JOE: …interesting with IBM—sorry, Beck—it’s interesting with IBM how many times I’ve read that their top-line growth, they haven’t had any for 10 years, and the only way they get earnings per share to go up, they’re buying back stock so they’re reducing the number of shares outstanding. So EPS goes up and it’s all financial sleight of hand. They’ve moved some facilities offshore so they’ve got a lower tax rate. Every time they beat expectations or had higher earnings, I always saw the analysts say, yeah, but it was because there’s fewer shares outstanding and because of a lower tax rate. It was—and it’s amazing that after all that, here we are with you at this very bullish case.

BUFFETT: Yeah. And, Joe, there’s nothing wrong with fewer shares outstanding.

JOE: No.

BUFFETT: If they get it down to where there’s 64 million shares outstanding, I’ll be very happy.

JOE: Yeah, and you got a 3 percent yield. That’s 50 percent higher than you got on the 10 year plus upside with the stock. I see it. But that was a—that was a crummy clue, Harold. If you had given us HAL, I’m still—not one emailer got it, by the way. But if I—if I—if I had thought HAL, I think I would have gotten it. I’m hurt that I didn’t, you know, because we talk about that movie all the time.

BUFFETT: I was going to say, did you see the movie?

JOE: Oh, of course.

BUFFETT: Did you—yeah.

JOE: When Watson was on “Jeopardy!” I made all kinds of comments…

ANDREW: Right.

JOE: …about how this evil Watson is eventually going to be like “Terminator.” It’s going to take over—and IBM got mad because I was saying that Watson is going to be the rise of the machines from HAL. And we play HAL sound and all this stuff. So I’m a little—I take it a little personally that I was unable to come up with that.

BUFFETT: Yeah, but you’ll zing me some other way, don’t worry.

BECKY: You know, Warren, you said that you’ve been buying big American companies and that’s the place to go. There was a report recently from some European analysts saying come to Europe, we’ve got some great deals over here, too. Have you been looking abroad and at Europe specifically?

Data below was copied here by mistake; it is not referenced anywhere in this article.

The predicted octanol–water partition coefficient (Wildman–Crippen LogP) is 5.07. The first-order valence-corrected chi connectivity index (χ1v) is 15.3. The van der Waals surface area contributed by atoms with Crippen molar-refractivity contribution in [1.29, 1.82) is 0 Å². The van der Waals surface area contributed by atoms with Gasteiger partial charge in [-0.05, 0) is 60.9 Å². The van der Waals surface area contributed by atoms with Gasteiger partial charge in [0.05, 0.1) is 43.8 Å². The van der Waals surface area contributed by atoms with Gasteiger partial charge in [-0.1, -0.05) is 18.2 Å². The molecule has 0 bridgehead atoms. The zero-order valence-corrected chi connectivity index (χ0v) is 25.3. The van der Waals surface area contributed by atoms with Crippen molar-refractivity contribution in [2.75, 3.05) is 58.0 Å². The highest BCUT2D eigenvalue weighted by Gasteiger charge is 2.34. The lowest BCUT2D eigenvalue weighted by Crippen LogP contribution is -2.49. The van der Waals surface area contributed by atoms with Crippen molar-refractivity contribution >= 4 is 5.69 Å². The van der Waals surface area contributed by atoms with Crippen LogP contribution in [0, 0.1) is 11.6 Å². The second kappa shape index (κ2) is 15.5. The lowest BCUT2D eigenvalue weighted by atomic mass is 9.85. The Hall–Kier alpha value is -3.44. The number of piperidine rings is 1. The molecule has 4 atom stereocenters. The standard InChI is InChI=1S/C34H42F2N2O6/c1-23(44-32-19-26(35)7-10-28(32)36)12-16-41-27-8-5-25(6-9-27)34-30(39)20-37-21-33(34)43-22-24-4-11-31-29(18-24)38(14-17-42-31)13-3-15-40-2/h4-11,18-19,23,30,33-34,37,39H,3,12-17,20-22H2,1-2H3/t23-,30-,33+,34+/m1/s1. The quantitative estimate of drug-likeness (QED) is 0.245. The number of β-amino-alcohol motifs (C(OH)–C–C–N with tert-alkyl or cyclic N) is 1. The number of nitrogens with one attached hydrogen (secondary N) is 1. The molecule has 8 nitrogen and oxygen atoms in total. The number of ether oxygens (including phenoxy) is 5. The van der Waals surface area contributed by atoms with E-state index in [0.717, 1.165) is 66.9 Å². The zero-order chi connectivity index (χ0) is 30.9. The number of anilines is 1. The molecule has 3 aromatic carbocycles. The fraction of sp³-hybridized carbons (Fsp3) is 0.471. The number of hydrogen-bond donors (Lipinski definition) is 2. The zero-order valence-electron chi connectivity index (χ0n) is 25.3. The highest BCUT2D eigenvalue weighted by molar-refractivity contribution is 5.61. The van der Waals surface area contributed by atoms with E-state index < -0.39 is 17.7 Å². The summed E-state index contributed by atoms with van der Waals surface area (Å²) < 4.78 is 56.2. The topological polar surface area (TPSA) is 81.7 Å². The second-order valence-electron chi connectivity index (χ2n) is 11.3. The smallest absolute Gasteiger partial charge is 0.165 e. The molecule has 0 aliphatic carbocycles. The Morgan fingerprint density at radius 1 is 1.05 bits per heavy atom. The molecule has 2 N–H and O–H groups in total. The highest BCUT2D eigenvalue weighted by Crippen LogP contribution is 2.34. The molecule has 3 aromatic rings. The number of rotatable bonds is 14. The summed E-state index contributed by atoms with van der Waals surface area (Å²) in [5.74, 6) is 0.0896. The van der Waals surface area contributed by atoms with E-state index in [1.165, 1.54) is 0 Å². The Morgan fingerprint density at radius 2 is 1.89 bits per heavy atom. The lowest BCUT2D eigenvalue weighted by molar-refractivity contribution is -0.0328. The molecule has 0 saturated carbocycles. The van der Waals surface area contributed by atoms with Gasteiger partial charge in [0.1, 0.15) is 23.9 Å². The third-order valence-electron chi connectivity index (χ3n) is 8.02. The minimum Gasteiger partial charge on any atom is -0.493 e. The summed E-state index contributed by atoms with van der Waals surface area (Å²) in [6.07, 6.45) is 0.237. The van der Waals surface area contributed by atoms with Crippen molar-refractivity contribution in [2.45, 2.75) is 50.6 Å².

BUFFETT: Sure. I look around the world but we have to look at big things by there—just because to move the needle at Berkshire we need big investments. But I think there’s some very attractive stocks that are outside the United States. But I happened to like IBM and Wells better in the third quarter when we were buying them. But there are attractive stocks outside the United States. We all—you know, this is a matter of record. But we own and bought a little, because they announced it, Tesco, for example.

BECKY: Right.

BUFFETT: But there’s lots—there are a lot of attractive stocks. I can’t think of a lot of attractive bonds and I certainly can’t think of a lot of attractive currencies to stick in my pocket.

BECKY: All right. Wow, you want to tell us any more or is that all you…


JOE: I want another clue.


JOE: I want another clue.

BUFFETT: I shouldn’t get up this early in the morning.

BECKY: Yeah, no. We like the—we like the quiz, we like the games.

JOE: I want another clue.

BECKY: And we want—we want to feel smart instead of having to be told this stuff.

JOE: Yeah.

BECKY: I think we have to take a break very quickly.


JOE: I don’t think Watson would have gotten it, Becky, I really don’t. I think you could have plugged this into Watson and there wasn’t enough. Harold—Harry—Harold could be Harry. It’s not necessarily HAL even. I mean, this is—I’m—I don’t know.

BECKY: We’re trying to make ourselves feel better for not figuring it out.

BUFFETT: I will tell you one very smart thing that Thomas Watson Sr. said. I knew Thomas Watson Jr. just a little bit. Tom Watson Sr., this applies to stocks. He said, “I’m no genius but I’m smart in spots and I stay around those spots.” And that’s terrific advice.

CNBC: Warren Buffett Explains Why He Bought $10.7B of IBM Stock,14 Nov 2011